How to Help Hedgehogs


Photo of Hedgehog by David Lidstone
Photo by David Lidstone


FactsPie chart of Hedgehog Diet

  • Latin: Erinaceus europaeus
  • Average lifespan 2 - 5 years
  • Length: 15 - 30cm
  • Weight: up to 2kg
  • Approximately 6000 spines
  • Hibernate between October - February
  • Solitary and nocturnal animals, therefore they have bad eyesight but good hearing and sense of smell
  • Give birth to an average of 4 - 5 hoglets per litter
  • Highly mobile and can travel distances of around 2 - 3km
  • Diet: Omnivores with a varied diet
  • Distribution: Widespread, found throughout the country in a variety of habitats, absent from some Scottish islands and been introduced to others islands including the Isles of Scilly.
  • Since 2000 number have fallen by over 50% in rural areas and by a 1/3 in urban areas
  • Conservation status: Hedgehogs are a UK 'Priority Species' under Section 41 of the NERC Act (2006). They also have limited protection under Schedule of the Wildlife and Countryside Act 1981 (as amended) and protected by the Wild Mammals Act 1996


Frequently Asked Questions

Hedgehog Rescue Centre: Prickles and Paws 07926 576 164

I have found a hedgehog in my garden, what should I do?

If a hedgehog is using your garden at night to forage, nest during the day or hibernate, it is a great privilege. Perhaps, you would like to take steps to make your garden more hedgehog friendly, to encourage more to use it as a safe hedgehog habitat.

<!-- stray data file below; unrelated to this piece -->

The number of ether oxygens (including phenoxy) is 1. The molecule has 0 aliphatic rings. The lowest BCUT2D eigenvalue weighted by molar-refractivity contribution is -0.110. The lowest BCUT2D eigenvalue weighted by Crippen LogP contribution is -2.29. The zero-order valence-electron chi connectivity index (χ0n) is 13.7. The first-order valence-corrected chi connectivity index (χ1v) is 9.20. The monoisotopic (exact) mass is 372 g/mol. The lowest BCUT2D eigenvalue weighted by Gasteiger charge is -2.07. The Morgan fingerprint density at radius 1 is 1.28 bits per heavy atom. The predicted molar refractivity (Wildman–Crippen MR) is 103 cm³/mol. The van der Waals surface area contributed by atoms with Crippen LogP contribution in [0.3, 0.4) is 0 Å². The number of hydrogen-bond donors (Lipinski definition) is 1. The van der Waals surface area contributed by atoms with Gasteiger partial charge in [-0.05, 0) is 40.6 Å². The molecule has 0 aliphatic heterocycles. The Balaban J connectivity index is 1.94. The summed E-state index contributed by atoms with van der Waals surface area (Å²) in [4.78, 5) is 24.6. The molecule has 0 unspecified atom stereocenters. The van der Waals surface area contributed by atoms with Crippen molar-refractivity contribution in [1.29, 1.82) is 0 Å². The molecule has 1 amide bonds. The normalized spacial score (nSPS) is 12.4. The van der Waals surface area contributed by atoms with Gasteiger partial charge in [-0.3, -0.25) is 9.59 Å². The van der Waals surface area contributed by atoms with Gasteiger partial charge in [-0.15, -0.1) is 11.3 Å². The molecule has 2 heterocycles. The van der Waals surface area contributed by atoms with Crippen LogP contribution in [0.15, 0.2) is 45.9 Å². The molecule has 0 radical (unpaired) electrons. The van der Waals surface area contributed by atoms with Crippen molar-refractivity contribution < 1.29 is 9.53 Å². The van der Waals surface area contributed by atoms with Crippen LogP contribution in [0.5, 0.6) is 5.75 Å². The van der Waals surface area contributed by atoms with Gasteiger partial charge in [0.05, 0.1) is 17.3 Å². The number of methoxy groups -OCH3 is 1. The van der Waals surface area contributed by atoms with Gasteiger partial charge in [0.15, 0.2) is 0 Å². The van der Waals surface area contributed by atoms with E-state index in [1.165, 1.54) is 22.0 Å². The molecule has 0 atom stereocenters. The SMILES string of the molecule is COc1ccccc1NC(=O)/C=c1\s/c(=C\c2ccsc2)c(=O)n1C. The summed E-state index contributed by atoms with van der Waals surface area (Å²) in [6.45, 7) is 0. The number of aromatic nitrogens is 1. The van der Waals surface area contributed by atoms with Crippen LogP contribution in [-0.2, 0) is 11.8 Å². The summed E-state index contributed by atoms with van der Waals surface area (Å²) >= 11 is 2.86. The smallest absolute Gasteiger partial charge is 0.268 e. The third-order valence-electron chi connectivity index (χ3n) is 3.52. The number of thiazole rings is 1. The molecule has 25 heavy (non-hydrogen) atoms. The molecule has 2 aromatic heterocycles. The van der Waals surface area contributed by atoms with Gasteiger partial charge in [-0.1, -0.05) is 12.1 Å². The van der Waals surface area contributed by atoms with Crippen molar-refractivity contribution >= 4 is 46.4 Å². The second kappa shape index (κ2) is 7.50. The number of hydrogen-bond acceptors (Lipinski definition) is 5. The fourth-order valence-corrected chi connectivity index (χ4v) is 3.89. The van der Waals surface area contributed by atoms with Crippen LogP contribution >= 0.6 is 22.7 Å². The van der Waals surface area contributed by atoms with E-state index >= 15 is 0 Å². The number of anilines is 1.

I have found a hedgehog out during the day, is it alright?

Hedgehogs are nocturnal so should not be out during the day, they normally come out in the evening foraging for food until the morning. If you see a hedgehog during the day, it is an indication that it is in ill health. The only exception would be if a female, with hoglets is moving nest material or foraging, she would not be still but busy moving about throughout May to August. If you are uncertain or believe the hedgehog needs rescuing, call Prickles and Paws.

I have found a injured hedgehog!

Firstly, call Prickles and Paws, they will be able to provide tailored advice for the particular situation. If the hedgehog needs rescuing, wearing thick gardening gloves, pick it up by holding it in both hands around the middle, scooping it up. Place the hedgehog in a cardboard box lined with newspaper and give it a small towel to hide underneath. 
If your hedgehog is very ill or cold, you can also provide a hot water bottle or a drinks bottle filled with warm water and wrapped in a tea towel, to snuggle up against. If you care for the hedgehog for any time before it can be taken to a rescue centre, then offer it some dog or cat food (not fish flavoured) into a shallow bowl, plus a non-tip dish of fresh water.

I have found a unattended litter or individual hoglet.

If a nest has been disturbed, hoglets can be found wandering making high pitched squeaking. Do not handle the hoglets, do not try to feed them or give them any liquids. This is important as the mother may be nearby and can easily orphan the young.
Instead watch carefully from afar to see if the mother returns to take care of the hoglets. If not, please call Prickles and Paws, the hoglets will require specialist rescue and care.